Evidence for the interruption of transmission of lymphatic filariasis among schoolchildren in Trinidad and Tobago.
ABSTRACT This study was carried out to provide some evidence for the interruption of transmission of lymphatic filariasis (LF) among schoolchildren in Trinidad and Tobago. A cross-sectional survey for LF antigenaemia was performed among 63 (13.2%) of the 479 primary schools located in eight administrative (and geographical) regions of Trinidad and Tobago. From these communities, 2597 schoolchildren aged 6-12 years were sequentially selected for a survey of bancroftian antigenaemia. From each child, 100 microl (finger-prick) whole blood sample was applied to a Binax immunochromatographic card test (ICT), and read for the presence of antigenaemia. The ICT results showed a negative finding for LF antigenaemia and suggest that LF transmission has been interrupted in the survey areas.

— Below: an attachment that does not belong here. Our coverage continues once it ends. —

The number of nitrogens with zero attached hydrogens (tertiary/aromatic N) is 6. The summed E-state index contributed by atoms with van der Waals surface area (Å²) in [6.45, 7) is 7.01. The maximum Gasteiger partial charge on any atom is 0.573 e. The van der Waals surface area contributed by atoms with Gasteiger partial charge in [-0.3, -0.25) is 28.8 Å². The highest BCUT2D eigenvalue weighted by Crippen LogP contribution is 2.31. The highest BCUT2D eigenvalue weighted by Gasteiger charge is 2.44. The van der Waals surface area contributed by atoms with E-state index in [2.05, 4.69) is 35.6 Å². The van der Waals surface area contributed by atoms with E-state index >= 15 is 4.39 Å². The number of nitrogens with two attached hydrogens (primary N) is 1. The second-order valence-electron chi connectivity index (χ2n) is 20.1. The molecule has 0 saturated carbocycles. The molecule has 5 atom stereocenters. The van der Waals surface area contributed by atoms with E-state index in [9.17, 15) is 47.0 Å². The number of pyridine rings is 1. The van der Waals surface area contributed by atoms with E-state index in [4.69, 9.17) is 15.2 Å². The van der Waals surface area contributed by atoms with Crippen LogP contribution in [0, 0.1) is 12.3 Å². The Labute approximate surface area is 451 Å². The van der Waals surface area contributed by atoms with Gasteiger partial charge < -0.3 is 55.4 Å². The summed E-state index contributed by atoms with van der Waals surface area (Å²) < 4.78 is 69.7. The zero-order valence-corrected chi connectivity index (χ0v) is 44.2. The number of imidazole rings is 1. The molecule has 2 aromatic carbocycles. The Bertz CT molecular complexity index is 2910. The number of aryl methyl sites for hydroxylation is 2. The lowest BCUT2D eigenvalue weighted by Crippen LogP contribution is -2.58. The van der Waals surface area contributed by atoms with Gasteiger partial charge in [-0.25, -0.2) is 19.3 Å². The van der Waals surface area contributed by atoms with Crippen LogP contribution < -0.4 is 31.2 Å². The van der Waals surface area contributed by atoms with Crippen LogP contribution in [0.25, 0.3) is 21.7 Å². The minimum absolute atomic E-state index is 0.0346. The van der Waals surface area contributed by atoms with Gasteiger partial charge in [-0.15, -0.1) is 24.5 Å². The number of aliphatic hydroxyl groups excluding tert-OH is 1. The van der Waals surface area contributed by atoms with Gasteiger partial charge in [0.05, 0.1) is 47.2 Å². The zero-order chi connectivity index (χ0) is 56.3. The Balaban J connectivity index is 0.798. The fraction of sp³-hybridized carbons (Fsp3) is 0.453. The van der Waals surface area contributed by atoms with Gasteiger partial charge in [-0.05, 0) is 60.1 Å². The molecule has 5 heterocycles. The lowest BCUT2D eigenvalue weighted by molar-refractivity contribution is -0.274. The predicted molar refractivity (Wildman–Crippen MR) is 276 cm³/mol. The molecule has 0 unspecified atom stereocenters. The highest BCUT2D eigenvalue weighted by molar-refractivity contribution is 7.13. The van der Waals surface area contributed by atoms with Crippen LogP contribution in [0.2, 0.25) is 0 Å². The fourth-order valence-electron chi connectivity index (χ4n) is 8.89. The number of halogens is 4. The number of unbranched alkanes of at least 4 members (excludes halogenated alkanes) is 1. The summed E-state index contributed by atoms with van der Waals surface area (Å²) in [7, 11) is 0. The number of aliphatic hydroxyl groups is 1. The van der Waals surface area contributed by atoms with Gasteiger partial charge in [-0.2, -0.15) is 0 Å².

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ABSTRACT: Antigen testing is now recognized as the method of choice for detection of Wuchereria bancrofti infections. Unlike tests that detect microfilariae, antigen tests can be performed with blood collected during the day or night. However, existing enzyme-linked immunosorbent assay (ELISA) tests for filarial antigenemia are difficult to perform in the field, and this has limited their use in endemic countries. In this article, Gary Weil, Patrick Lammie and Niggi Weiss review their experience with a new rapid-format filarial antigen test. They found that the ICT card test was very easy to perform and that it was comparable with ELISA for the detection of filarial antigen in sera from people with microfilaremia. The introduction now of an antigen test suitable for use in the field is especially timely, in that it may facilitate implementation of new strategies proposed by the World Health Organization for control and elimination of lymphatic filariasis.Parasitology Today 11/1997; 13(10):401-4. · 5.51 Impact Factor
- Acta Leidensia 02/1985; 53:37-50.
- The West Indian medical journal 01/1983; 31(4):168-76. · 0.32 Impact Factor